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Published on March 1st, 2013 | by James Ayre


750 MW McCoy Solar Project Put On The Fast Track To Development

March 1st, 2013 by  

The 750 MW McCoy Solar Photovoltaic Project has been granted an expedited review by California’s Governor Jerry Brown. This puts the NextEra Energy Resources project, located in Riverside County, on the fast track to development. Current plans are for it to be built in two phases, with phase one done by August 2014, followed by phase two in October 2016.


The McCoy Solar Project was granted the expedited review under the Governor’s Jobs and Economic Improvement Act of 2011. That Act was created with the intention of helping clean energy development and job job creation by reducing bureaucratic red-tape. Under the terms of the expedited review, McCoy has agreed to invest at least $100 million into California’s economy during development and construction. Construction is currently scheduled to last 46 months, creating over 340 jobs during that time. With 20 permanent new full-time jobs created once the project is completed.

Once finished, the project will cover 4,315 acres of federal land and 477 acres of private land. And it will generate enough electricity to support about 264,000 homes.

PV Magazine writes: “According to a Plan of Development submitted in August 2011, the photovoltaic project will be built over two phases. An initial 250 MW is set to be built by August 2014, with construction commencing in May 2013. The second phase is then expected to start when commercial operations have begun on the first and will see an additional 250 to 500 MW added. Work is expected to be completed by October 2016.”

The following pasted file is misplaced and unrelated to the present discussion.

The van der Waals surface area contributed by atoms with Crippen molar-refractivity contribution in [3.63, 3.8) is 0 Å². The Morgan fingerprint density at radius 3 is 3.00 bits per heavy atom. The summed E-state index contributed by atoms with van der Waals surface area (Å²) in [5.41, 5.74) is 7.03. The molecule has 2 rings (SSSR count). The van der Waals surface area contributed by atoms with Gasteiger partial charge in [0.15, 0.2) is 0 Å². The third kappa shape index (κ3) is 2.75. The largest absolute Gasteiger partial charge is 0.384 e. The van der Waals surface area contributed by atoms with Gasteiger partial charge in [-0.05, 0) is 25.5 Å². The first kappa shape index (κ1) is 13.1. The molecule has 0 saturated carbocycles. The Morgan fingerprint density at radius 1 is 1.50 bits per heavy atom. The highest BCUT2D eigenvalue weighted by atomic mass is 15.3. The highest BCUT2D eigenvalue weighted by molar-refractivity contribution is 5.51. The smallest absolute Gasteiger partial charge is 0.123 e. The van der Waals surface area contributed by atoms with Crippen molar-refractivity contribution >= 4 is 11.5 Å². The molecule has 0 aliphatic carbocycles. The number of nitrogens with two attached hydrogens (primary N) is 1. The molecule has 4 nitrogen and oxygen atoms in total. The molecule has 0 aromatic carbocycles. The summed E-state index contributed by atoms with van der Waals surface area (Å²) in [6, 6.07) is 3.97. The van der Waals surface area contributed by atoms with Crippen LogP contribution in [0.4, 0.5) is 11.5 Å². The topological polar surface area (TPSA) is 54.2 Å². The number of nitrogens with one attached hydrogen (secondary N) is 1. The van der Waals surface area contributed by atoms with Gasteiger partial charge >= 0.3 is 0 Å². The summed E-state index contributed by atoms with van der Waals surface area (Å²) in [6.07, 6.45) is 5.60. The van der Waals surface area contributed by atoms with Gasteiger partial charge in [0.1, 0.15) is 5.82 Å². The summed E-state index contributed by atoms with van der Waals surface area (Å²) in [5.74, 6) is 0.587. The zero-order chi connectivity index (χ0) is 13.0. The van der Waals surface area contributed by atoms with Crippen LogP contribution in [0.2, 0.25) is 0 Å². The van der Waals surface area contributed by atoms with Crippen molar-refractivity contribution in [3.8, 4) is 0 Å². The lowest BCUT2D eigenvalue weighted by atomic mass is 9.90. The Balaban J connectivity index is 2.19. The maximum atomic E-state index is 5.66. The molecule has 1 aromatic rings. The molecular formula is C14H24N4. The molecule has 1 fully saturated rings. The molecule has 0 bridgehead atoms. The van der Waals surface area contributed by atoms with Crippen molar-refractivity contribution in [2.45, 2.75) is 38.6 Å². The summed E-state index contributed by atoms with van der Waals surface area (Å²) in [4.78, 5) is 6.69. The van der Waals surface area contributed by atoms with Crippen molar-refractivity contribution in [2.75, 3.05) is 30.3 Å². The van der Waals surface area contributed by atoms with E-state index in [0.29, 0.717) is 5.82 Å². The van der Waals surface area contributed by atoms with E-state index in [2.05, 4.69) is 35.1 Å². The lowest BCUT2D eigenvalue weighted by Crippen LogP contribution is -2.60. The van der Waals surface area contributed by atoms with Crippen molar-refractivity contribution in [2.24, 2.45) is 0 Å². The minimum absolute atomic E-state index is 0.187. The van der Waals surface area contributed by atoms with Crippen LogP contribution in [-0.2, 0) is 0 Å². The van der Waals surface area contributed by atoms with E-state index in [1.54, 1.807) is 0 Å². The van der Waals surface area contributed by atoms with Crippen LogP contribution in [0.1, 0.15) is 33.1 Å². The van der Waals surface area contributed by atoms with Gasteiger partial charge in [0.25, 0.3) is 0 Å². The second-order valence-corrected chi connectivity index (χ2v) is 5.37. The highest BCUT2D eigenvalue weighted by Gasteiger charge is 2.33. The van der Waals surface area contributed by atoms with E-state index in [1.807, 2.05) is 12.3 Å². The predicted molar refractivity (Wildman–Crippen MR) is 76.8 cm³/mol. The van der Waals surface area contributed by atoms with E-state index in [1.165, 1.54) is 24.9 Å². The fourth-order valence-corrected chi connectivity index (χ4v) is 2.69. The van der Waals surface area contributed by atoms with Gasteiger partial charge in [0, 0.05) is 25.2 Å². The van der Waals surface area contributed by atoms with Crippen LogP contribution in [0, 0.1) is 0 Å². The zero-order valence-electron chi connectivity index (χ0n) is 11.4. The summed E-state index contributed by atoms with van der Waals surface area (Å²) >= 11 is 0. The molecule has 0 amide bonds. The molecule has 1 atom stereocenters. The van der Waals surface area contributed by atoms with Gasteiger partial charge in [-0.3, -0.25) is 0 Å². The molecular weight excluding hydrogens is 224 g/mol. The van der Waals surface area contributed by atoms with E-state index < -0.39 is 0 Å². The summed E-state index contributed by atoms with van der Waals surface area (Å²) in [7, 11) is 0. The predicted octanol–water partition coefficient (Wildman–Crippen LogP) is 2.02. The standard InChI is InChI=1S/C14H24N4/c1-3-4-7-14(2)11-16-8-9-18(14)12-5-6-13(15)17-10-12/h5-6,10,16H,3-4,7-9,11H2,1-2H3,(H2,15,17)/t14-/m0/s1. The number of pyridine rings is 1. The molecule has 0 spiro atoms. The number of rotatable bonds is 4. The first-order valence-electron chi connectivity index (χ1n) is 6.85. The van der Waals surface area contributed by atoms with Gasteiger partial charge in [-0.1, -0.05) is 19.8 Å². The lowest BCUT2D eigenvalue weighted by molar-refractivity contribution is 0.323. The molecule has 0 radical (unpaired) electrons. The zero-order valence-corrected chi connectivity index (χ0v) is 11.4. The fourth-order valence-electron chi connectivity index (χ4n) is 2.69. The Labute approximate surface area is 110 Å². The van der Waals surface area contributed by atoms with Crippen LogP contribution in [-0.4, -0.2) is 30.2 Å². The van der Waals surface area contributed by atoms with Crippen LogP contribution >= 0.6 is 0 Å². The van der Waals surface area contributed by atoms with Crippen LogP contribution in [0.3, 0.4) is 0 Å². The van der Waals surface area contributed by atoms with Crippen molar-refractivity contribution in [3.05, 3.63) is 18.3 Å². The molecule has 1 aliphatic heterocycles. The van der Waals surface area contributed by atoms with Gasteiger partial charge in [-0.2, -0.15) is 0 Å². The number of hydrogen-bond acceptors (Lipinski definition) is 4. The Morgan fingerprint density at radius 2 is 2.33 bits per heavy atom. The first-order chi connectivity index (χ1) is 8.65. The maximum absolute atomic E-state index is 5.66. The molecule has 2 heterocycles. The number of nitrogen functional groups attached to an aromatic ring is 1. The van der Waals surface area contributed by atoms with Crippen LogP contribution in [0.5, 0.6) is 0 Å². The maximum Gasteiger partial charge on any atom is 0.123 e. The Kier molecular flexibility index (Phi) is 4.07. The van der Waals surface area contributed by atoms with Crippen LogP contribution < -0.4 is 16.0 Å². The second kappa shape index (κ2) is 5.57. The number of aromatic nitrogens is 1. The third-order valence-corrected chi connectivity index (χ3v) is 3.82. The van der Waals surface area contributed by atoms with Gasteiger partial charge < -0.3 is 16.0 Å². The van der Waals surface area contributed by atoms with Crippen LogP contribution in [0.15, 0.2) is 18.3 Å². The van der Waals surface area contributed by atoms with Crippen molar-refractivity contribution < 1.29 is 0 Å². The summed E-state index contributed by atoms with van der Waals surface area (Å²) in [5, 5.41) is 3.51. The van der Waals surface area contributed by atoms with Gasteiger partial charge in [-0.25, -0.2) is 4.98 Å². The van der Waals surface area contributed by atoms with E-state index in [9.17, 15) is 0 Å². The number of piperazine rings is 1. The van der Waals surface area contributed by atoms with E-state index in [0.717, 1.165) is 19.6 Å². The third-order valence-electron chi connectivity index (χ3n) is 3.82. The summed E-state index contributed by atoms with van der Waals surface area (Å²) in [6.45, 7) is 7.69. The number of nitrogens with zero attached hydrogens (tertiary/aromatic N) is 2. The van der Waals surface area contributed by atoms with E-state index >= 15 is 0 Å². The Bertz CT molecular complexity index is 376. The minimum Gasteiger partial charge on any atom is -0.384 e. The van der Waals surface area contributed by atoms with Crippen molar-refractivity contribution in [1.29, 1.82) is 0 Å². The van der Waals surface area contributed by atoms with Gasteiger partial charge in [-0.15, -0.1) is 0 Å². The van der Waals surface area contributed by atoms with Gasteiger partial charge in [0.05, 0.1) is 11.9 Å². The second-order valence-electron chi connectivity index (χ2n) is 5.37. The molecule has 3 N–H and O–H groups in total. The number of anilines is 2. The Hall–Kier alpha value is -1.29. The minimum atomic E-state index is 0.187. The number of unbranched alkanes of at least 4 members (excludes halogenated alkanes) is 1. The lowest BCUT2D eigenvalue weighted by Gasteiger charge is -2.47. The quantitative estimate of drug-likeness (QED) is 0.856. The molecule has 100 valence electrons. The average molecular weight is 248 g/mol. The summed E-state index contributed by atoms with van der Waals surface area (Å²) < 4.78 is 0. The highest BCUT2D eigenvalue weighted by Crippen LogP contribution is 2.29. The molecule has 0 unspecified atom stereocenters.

At 750 MW, this would be the largest solar power plant in the world if completed today.

Image Credit: NextEra Energy Resources 

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About the Author

James Ayre's background is predominantly in geopolitics and history, but he has an obsessive interest in pretty much everything. After an early life spent in the Imperial Free City of Dortmund, James followed the river Ruhr to Cofbuokheim, where he attended the University of Astnide. And where he also briefly considered entering the coal mining business. He currently writes for a living, on a broad variety of subjects, ranging from science, to politics, to military history, to renewable energy.

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